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Sign of the Times

In 2003, the Federal Highway Administration approved the new font Clearview for use on signs

By Anne Brice May 19, 2009 Published in the November 2007 issue of Portland Monthly

Vector portland sign j0ufhd

Image: Michael Novak

WE ALL KNOW the feeling: You’re cruising down I-5 at night and suddenly you feel like you’re wearing Grandma’s bifocals. The glare from your headlights blurs the plump letters on highway signs, leaving you squinting at them instead of the road. While we may have progressed from ancient Rome’s roadside stone markers, it’s not far enough for former Portlander and graphic designer Don Meeker. About 12 years ago, Meeker set out to fix this dangerous visual effect, known as “halation,” by putting the 50-year-old Highway Gothic font on a diet. Now, his trim Clearview font can be read from farther away and doesn’t blur as much.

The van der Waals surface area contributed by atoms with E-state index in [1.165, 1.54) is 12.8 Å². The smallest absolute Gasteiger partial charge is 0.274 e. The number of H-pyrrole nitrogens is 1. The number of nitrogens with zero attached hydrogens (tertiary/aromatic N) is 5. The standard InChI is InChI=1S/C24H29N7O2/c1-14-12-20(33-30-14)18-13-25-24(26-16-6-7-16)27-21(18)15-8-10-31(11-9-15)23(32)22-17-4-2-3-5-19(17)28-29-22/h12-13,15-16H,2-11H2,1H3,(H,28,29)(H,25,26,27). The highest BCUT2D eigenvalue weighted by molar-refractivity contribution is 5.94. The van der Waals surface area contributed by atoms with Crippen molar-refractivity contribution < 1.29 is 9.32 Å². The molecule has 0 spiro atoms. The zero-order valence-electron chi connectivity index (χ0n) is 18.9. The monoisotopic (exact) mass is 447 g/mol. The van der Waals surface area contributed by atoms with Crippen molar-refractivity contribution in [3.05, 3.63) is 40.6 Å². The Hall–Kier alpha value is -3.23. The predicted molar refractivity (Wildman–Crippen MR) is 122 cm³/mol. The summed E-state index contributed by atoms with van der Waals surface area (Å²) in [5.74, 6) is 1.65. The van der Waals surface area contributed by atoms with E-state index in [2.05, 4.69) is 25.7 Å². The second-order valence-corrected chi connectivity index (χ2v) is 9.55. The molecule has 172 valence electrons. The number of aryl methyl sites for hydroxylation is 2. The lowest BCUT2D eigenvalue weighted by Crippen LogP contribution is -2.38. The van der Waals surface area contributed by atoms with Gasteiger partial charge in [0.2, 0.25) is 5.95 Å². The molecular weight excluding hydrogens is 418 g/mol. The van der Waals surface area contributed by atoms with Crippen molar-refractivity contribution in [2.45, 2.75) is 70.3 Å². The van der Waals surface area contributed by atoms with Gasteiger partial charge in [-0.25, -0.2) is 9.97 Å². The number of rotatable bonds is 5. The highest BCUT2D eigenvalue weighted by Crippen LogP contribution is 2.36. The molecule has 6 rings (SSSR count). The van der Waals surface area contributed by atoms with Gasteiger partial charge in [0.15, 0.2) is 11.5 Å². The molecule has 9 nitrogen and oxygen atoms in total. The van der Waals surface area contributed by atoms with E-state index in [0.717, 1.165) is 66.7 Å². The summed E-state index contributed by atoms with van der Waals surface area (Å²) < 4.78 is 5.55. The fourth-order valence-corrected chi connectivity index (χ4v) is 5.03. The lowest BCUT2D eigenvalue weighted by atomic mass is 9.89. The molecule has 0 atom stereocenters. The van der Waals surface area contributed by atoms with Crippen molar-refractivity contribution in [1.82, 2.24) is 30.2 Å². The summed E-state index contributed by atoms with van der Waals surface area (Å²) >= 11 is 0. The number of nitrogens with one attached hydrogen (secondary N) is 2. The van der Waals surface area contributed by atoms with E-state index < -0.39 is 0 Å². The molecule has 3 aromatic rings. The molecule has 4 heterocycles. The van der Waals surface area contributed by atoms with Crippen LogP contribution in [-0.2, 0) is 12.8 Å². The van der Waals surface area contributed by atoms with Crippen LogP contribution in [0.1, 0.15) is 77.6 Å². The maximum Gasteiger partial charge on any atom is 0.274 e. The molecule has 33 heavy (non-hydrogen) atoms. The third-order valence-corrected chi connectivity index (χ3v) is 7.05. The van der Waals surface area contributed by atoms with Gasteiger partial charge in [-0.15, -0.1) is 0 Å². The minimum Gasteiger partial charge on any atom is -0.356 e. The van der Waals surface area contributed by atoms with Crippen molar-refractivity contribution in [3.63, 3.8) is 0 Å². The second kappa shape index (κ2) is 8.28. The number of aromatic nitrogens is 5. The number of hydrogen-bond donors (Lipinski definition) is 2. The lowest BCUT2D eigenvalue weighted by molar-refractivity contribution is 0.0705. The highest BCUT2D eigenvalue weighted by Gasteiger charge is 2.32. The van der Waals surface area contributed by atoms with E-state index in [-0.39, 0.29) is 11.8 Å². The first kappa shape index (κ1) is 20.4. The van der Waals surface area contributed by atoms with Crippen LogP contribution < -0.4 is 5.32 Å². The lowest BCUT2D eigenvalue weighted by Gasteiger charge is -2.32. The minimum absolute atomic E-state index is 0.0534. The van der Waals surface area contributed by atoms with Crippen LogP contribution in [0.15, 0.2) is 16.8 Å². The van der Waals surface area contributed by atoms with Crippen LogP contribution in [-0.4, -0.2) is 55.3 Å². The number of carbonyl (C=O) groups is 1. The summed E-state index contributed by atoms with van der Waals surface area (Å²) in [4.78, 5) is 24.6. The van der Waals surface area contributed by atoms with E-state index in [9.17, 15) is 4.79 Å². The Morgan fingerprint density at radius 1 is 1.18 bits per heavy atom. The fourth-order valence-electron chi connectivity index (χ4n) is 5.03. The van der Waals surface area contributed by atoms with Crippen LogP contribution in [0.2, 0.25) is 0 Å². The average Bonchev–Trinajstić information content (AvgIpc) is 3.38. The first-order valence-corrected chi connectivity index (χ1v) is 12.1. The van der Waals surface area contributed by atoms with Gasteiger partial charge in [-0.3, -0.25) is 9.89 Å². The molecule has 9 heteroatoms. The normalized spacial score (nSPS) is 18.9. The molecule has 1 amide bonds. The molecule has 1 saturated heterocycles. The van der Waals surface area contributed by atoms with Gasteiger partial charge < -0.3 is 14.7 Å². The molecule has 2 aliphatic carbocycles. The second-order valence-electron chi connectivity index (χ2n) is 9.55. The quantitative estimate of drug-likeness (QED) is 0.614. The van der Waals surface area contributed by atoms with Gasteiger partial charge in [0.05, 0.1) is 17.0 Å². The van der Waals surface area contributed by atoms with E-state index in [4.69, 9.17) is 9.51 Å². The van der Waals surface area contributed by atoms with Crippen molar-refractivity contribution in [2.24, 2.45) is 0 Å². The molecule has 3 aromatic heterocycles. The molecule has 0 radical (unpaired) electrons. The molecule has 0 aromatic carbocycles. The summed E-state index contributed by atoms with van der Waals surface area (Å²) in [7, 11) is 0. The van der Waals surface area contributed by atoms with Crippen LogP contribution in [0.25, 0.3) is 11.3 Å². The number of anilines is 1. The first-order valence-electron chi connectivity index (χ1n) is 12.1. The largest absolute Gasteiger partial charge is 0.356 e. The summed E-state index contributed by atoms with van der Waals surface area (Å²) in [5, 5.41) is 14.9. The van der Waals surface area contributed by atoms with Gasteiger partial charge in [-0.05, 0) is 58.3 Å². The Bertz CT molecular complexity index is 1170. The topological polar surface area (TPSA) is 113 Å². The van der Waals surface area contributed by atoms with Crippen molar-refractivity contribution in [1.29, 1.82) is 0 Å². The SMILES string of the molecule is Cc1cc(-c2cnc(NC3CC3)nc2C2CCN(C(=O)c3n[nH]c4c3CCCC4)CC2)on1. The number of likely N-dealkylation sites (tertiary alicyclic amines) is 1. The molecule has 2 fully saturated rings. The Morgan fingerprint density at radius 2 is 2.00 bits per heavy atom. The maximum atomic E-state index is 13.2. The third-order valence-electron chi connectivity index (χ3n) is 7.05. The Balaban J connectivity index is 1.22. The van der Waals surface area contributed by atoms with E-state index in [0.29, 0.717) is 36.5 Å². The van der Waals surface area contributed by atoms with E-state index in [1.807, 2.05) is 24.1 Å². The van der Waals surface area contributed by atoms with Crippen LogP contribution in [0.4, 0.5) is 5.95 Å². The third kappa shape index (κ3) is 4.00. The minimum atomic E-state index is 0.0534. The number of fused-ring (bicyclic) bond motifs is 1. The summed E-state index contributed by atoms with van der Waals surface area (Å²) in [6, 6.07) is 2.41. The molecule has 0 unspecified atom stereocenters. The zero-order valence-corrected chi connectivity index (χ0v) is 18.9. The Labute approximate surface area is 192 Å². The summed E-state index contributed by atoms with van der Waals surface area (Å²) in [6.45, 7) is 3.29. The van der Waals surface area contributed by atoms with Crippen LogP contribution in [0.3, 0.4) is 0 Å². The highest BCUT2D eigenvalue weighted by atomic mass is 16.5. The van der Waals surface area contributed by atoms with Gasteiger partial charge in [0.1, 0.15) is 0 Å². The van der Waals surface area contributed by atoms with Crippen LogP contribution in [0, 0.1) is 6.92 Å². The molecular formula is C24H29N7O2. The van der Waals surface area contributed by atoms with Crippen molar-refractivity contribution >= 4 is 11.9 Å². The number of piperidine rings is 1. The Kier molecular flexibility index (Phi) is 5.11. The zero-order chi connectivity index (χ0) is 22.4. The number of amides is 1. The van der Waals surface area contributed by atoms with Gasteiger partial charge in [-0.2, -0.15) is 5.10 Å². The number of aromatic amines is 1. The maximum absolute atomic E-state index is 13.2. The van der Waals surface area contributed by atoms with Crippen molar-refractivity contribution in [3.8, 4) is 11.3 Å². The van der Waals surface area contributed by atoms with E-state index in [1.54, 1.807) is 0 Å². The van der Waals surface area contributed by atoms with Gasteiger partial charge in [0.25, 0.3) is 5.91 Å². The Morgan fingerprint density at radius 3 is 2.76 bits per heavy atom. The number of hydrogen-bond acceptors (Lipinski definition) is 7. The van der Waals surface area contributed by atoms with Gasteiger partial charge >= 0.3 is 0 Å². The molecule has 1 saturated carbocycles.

Meeker, who now lives in New York, cites growing up in 1950s Portland, a time when architects like Pietro Belluschi were bringing much attention to the region, as one of the main reasons he chose to pursue design. He created signs for the National Park Service before teaming up with typographer James Montalbano to perfect Clearview. In 2003, the Federal Highway Administration approved the font, and more than 20 states have decided to use the new lettering. Oregon, interestingly, isn’t one of them. The Oregon Department of Transportation plans to test Clearview next year, but for now, to glimpse Meeker’s handiwork, you’ll have to hop on I-84 and drive 214 miles to Kennewick, Wash., squinting all the way.

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